In statistics, Studentization, named after William Sealy Gosset, who wrote under the pseudonym Student, is the adjustment consisting of division of a first-degree statistic derived from a sample, by a sample-based estimate of a population standard deviation. The term is also used for the standardisation of a higher-degree statistic by another statistic of the same degree:[1][2] for example, an estimate of the third central moment would be standardised by dividing by the cube of the sample standard deviation.

A simple example is the process of dividing a sample mean by the sample standard deviation when data arise from a location-scale family. The consequence of "Studentization" is that the complication of treating the probability distribution of the mean, which depends on both the location and scale parameters, has been reduced to considering a distribution which depends only on the location parameter. However, the fact that a sample standard deviation is used, rather than the unknown population standard deviation, complicates the mathematics of finding the probability distribution of a Studentized statistic.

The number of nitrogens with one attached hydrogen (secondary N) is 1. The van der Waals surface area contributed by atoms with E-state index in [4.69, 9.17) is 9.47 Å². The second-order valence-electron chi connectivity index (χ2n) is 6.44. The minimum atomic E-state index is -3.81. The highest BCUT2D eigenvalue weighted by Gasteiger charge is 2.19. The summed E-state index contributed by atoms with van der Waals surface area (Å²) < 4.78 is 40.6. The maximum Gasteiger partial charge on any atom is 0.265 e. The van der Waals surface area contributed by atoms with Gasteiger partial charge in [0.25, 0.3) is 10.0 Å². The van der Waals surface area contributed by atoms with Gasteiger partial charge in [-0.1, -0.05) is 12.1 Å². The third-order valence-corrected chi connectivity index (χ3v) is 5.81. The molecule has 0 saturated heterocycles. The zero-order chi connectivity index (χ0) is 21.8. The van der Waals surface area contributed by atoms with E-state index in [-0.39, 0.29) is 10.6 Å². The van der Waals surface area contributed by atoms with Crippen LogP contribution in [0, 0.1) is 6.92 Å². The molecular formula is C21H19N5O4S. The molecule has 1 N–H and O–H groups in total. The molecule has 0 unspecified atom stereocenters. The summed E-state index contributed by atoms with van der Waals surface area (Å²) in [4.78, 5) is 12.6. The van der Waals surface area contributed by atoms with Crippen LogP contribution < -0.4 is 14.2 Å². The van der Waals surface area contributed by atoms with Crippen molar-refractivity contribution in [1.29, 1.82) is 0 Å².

In computational statistics, the idea of using Studentized statistics is of some importance in the development of confidence intervals with improved properties in the context of resampling and, in particular, bootstrapping.[3]


See also


  1. Dodge, Y. (2003) The Oxford Dictionary of Statistical Terms, OUP. ISBN 0-19-850994-4
  2. Kendall, M.G., Stuart, A. (1973) The Advanced Theory of Statistics. Volume 2: Inference and Relationship, Griffin. ISBN 0-85264-215-6 (Section 20.31–2)
  3. Davison, A.C., Hinkley, D.V. (1997) Bootstrap Methods and their Application, CUP. ISBN 0-521-57471-4

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